While none of the detail has, as far as I can see been officially confirmed or denied as yet, I don’t think anyone who knows the history of mental health services in Manchester will be remotely surprised if this does turn out to be true. The writing has been on the wall for the Trust almost since the day it was set up. This is partly because funding available for mental health services in Manchester has never been anything like enough to meet the need and partly because for a whole set of complicated reasons, the ambitions of the Trust when it started have never really been achieved despite the best efforts of a great many dedicated people over the years. Understanding why is for another day. A proper review of how we got here is needed.
What I want to focus on at this moment is the importance of listening to users of services – particularly at a time of change. Over the years Macc has had strong involvement in mental health work with the public and voluntary sector (all led by my former colleague John Butler who left us only a few weeks ago following funding reductions). In particular, we have tried to maintain a strong focus on supporting user organisations and working collaboratively with groups like Manchester Users Network who have been lobbying and campaigning for many many years to try to get services to be as good as they can be. Remember that despite being in the 21st Century where we can land a spaceship on a comet millions of miles away, we have still not addressed some pretty basic things like the stigma and discrimination faced by people who have mental health needs – and so we should celebrate as heroes the people who stand up in front of others and share their personal experiences of illness and using services.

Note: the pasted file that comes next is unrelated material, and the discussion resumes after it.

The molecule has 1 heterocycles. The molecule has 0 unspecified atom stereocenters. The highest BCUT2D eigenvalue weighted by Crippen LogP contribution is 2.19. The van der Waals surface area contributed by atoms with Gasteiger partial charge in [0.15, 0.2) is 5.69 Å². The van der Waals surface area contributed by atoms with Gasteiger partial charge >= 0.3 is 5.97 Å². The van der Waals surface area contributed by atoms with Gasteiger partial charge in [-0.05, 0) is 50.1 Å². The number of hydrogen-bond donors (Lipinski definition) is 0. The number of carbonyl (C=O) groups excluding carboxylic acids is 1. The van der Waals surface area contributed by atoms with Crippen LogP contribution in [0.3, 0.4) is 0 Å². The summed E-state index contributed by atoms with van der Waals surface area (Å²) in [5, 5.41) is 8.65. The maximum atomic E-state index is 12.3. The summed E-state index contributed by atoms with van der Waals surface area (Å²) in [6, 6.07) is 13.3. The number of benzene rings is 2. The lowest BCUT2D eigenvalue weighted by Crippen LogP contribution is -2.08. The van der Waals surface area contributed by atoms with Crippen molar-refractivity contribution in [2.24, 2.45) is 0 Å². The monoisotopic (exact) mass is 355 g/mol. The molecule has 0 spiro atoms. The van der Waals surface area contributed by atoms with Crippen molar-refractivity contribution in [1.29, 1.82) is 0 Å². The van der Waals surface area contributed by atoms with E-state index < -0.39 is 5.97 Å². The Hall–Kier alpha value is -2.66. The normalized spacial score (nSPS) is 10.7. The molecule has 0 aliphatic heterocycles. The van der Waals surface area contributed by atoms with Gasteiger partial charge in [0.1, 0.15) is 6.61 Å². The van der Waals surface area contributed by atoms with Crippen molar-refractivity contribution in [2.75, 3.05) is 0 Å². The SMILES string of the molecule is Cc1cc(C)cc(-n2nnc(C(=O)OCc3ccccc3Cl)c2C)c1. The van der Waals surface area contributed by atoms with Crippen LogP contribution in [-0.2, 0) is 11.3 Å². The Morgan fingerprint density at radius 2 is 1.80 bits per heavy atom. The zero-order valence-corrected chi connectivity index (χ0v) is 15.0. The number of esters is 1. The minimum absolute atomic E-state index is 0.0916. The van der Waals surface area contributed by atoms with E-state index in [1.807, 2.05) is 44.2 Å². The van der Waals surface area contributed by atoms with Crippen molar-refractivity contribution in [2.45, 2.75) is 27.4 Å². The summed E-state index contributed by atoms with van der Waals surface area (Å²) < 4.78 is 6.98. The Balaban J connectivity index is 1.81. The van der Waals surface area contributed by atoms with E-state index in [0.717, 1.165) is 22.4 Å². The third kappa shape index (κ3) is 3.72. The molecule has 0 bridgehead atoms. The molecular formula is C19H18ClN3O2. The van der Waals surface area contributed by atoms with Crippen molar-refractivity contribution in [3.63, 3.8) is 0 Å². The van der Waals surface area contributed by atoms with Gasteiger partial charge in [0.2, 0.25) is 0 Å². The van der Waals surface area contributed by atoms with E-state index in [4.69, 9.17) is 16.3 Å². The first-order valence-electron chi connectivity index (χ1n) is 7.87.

One of the recurring features of mental health in Manchester has been an apparently endless stream of consultations and service reviews (I shudder to think how much has been spent on this over the years). While the aim of engaging people in services is something we would strongly support, after so many consultations users found that they were making the same points, asking for the same standards over and over again. Because of this we worked with user groups to go back through all these consultation responses and put together the set of key messages which users have been consistently promoting and turned those into the Manchester Mental Health Charter. It seems to me that given today’s story this is a good time to recap those messages.
Charter for Mental Health Services in Manchester
1. We want to feel that we’ve been listened to
2. We want to have a real influence on services
3. We want to be part of services
4. We want to be part of our own care
5. We want services to decrease stigma
6. We want services to think properly about the consequences of changing what they provide
7. We want services that work for people from all the different communities and cultures in Manchester
8. We want services to understand us as whole people
9. We want to know what services are available
10. We want to know what’s happening in services
Whether or not final decisions have been made or are still in the process, it’s essential that the voices of users are put at the centre of the conversation. That is more important than ever at a time like this: people who need support will feel vulnerable, anxious and scared by what these reductions in services will mean for them. Involving them in the discussions and decision making is the best means of addressing that.
Further detail on the Charter is here: https://www.manchestercommunitycentral.org/charter-mental-health-services-manchester
Credit: Mike Wild (MACC)